Automatic Meal Deduction Case Survives Motion to Dismiss

Lunch ClockIn the most recent decision in the rash of wage and hour class and collective actions against healthcare employers relating to the “automatic deduction” of meal periods from pay, the U.S. District Court for the Central District of Illinois has denied a nursing home’s motion to dismiss the complaint.

In Chastity L. King v. Heritage Enterprises, Inc., the plaintiff, a licensed practical nurse at Heritage Manor, brought suit against Heritage Enterprises (Heritage), an operator of 38 skilled nursing facilities in Illinois, alleging that Heritage’s hourly employees were subject to an automatic 30-minute meal break deduction although they were regularly required to work during their meal breaks. The plaintiff further claimed that after the automatic deduction policy was discontinued in 2008, employees were still required to clock out for 30 minutes regardless of whether they worked through lunch. According to the plaintiff, the policy requiring employees to work through unpaid meal breaks was centrally “dictated and controlled” by Heritage.

Heritage moved to dismiss the collective action complaint, arguing, among other things, that automatic meal break deductions are not illegal. In dismissing Heritage’s motion, the court acknowledged that “the practice of automatically deducting thirty minutes from an employee’s workday for meals is a legal practice.” However, the court stated, this practice was not at issue. Rather, the court defined the issue as whether or not non- exempt employees were required to work during their meal breaks. Citing the federal regulations under the Fair Labor Standards Act (FLSA), the court stated that a bona fide meal period is not considered work time if an employee is “completely relieved from duty,” but if an employee is required to “perform any duties, whether active or inactive, while eating,” the time is compensable work time. The court concluded that the plaintiff’s allegations, if true, were sufficient to demonstrate a violation of this standard and, accordingly, denied Heritage’s motion to dismiss.

The Heritage decision is significant for two main reasons. First, the district court judge in Heritage appears to have deviated from governing precedent in the Seventh Circuit and other federal circuits by focusing exclusively on the “completely relieved from duty” language in the FLSA regulations. The Seventh Circuit does not apply this “completely relieved from duty” language literally. Instead, like many other courts, it applies the more fact intensive “predominant benefit standard,” assessing, on a case by case basis, “whether, on balance, employees use mealtime for their employer’s benefit.” For example, in Leahy v. City of Chicago, 96 F.3d 228, 231(7th Cir. 1996), the court observed:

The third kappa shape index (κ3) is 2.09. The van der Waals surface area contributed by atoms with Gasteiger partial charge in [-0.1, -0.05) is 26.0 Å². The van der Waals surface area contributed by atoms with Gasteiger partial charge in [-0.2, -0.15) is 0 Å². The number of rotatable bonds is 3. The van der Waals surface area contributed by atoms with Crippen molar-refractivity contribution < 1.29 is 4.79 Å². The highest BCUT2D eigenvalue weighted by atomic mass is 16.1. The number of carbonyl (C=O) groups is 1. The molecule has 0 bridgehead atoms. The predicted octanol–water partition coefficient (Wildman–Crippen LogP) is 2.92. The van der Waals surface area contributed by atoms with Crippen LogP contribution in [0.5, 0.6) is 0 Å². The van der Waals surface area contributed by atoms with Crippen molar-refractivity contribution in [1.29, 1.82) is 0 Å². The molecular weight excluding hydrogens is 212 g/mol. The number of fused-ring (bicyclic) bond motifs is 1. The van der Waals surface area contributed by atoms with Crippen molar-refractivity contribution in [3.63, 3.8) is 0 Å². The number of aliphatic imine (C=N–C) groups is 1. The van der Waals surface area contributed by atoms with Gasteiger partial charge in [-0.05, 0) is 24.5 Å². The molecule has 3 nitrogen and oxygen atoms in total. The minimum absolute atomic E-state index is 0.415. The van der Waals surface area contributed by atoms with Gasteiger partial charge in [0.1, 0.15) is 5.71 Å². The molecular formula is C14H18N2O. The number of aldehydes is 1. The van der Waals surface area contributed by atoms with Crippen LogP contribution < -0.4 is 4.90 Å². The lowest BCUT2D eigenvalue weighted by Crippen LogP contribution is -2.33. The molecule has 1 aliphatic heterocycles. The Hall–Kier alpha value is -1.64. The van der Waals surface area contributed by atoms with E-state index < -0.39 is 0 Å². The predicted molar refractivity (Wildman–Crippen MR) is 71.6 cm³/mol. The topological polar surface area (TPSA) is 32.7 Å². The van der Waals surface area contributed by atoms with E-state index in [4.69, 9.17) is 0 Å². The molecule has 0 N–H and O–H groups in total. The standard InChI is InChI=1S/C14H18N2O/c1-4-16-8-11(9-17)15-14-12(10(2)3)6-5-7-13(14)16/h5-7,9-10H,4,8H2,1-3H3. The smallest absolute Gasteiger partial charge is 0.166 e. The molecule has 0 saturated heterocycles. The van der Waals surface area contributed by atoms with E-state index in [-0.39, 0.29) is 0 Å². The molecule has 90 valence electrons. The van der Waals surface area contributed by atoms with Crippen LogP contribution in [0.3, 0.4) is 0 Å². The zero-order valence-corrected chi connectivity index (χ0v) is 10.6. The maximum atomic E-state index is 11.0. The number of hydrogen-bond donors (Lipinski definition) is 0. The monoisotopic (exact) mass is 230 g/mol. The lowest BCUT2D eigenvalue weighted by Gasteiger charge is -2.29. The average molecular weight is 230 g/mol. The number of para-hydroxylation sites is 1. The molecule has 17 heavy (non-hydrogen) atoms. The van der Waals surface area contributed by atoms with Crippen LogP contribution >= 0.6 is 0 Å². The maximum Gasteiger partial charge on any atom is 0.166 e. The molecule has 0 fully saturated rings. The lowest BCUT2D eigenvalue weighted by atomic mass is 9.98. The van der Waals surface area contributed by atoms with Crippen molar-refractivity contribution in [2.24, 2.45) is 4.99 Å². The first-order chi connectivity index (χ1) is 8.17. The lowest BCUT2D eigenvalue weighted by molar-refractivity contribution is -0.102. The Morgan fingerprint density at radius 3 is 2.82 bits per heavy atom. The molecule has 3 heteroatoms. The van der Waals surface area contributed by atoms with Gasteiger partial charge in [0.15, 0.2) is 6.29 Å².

[The Seventh Circuit] and other circuit courts have adopted “the predominant benefit” test for determining whether meal periods constitute compensable work time under the FLSA. See, e.g., Alexander, 994 F.2d [333, 337 (7th Cir. 1993)]; Avery v. City of Talladega, 24 F.3d 1337, 1345 (11th Cir. 1994); Henson v. Pulaski County Sheriff Dept., 6 F.3d 531, 534 (8th Cir. 1993); Lamon v. City of Shawnee, 972 F.2d 1145, 1155-57 (10th Cir. 1992), cert. denied, 507 U.S. 972, 122 L. Ed. 2d 785, 113 S. Ct. 1414 (1993). An employee is considered to be completely relieved from duty during a meal period when the employee’s time is not spent predominantly for the benefit of the employer. Alexander, 994 F.2d at 337. The FLSA requires compensation for meal periods during which a police officer cannot comfortably and adequately spend the mealtime because the officer’s time or attention is devoted primarily to official responsibilities. Lamon, 972 F.2d at 1155-56.

The Heritage decision is also significant from a procedural standpoint. As evidenced by the court’s ruling, claims such as those made in Heritage are difficult to refute on a motion to dismiss prior to discovery. Employers and their attorneys should therefore carefully consider the pros and cons of filing a motion to dismiss in FLSA collective actions where, like Heritage, the plaintiff alleges that employees routinely work during unpaid meal breaks. Depending on the particular allegations in the complaint, the wiser course may be to conduct some discovery to create an evidentiary record rebutting the plaintiff’s allegations. Employers that can demonstrate the allegations in the complaint are supported only by a few anecdotal examples may be in a better position to argue that there is no “centralized policy” that violates the FLSA, and defeat the plaintiff’s claims on a summary judgment motion.

This entry was written by Robert Wolff and Michele Malloy.

Photo credit: skodonnell

Information contained in this publication is intended for informational purposes only and does not constitute legal advice or opinion, nor is it a substitute for the professional judgment of an attorney.